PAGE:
ALBERT MOHLER: And, by the way, that's one of the things that gives me hope … What gives me hope is that mothers still love their children. And there are resilient seeds to moral goods. And there's an insanity to the entire world of queer theory, but in particular to the non-binary, T, and transgender. Common grace, creation order, it does have a way of shining through. And Christians are the odd people who are actually able to thank God for demonstrations of reason and order, and truth and beauty. And a world is at war with all those things, but it's still oddly drawn to them. That's a good apologetic, wouldn’t ou say, Andrew?

ANDREW WALKER: Certainly, I love what you just said, the resilience of the moral goods. In a critical theory mindset. I mean, you've built a system on postmodern hermeneutics, where everything is deconstructed, there is no sense of assurance, there is no sense of grandeur reclamation that we have in the Christian gospel. And so we should not ever shortchange ourselves on how the simple ingredients of creation, fall, redemption, restoration actually make better sense of the universe than anything that can come out of 1930s Germany.

ALBERT MOHLER: And none of that can explain none of it. Why a father looking in the crib that his baby, looking at that, that baby sleeping peacefully. It has affection and unspeakable feeling for that baby and protective instincts for that baby. That nothing in theory critical or otherwise can explain. And that's one of the great benefits of the blessings of Christianity is, we do not respond to critical theory with a different theory. Humbly, we respond to all theories with biblical truth. Our Scripture does not begin with a ruthless critique of all that exists. It begins with in the beginning, God created the heavens in the earth. And our Gospel does not come down to a refinement of critique, but rather the affirmation that God so loved the world that He gave His only Son that whosoever believes in Him might not perish but have everlasting life. We want to thank Carl Truman for joining with us tonight. It's been wonderful, Carl, we hope to have you back soon.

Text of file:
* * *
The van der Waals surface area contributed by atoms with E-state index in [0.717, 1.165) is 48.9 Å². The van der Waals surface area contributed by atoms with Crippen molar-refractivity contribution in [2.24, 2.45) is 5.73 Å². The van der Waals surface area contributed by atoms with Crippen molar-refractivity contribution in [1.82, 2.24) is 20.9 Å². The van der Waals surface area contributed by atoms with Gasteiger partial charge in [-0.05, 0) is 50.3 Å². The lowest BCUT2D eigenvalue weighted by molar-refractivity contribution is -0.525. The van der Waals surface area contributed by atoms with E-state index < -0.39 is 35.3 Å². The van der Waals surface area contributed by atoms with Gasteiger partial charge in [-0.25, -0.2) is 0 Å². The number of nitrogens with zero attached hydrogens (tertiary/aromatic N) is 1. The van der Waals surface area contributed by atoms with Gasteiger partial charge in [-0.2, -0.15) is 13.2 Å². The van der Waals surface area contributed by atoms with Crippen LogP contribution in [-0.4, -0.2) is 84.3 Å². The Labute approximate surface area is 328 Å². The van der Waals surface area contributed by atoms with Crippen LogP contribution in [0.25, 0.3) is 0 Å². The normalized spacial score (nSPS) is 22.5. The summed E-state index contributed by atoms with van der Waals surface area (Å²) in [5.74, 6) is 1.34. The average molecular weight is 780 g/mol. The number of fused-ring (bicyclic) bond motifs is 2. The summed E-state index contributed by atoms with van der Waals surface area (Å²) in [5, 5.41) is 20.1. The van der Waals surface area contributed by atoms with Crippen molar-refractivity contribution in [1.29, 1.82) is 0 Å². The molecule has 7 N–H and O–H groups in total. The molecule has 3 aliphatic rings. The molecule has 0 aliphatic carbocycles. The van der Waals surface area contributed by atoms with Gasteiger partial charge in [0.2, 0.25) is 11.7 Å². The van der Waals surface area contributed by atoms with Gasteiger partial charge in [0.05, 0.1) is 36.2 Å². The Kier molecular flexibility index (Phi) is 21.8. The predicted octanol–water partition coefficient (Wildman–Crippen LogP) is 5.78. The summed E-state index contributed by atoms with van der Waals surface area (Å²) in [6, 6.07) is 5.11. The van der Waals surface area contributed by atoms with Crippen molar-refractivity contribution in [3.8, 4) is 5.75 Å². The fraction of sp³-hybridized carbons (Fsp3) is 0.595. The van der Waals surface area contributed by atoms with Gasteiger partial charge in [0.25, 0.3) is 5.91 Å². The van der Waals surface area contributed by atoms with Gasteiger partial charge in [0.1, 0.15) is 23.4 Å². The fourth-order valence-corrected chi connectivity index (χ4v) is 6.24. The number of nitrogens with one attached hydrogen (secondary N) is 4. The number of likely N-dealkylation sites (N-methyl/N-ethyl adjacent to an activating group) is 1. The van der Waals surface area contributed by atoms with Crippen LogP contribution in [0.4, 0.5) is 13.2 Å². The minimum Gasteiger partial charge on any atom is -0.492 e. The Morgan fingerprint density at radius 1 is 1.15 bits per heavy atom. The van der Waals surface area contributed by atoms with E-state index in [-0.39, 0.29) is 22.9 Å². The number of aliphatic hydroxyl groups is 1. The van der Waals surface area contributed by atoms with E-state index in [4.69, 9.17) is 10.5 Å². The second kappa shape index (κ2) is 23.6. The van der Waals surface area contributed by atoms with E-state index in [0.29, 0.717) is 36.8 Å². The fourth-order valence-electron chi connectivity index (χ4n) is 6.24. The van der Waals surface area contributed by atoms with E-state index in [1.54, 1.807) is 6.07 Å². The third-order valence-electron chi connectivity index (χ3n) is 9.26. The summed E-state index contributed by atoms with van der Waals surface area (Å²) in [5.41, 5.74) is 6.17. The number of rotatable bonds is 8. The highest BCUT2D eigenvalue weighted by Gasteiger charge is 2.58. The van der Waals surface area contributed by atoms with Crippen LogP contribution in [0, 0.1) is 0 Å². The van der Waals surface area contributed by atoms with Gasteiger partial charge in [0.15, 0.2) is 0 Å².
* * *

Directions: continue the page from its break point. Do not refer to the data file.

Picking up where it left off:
CARL TRUEMAN: A pleasure. Thanks for having me on.

ALBERT MOHLER: Andrew, as always, thanks for your good work. And let's continue to take these things these things through together and be with you as well. And thanks to all those who are listening and to the entire world family and to all those who work with this world opinions. We're trying to make a difference in this age, in this time, in the church and in the world. By bringing top quality opinion and analysis to the issues of the day, so I'm thankful that Carl Truman is also involved with us as a contributor in this great effort. And Andrew Walker managing editor, I say thank you again. And to all of you who participated in this event, and we'll find it helpful. Let us know what else you would find helpful, because we intend to have more of these conversations in the future. As always, thank you for your interest. And may God bless you all. Thanks for participating in this panel. And in this conversation, we'll hold opinions tonight.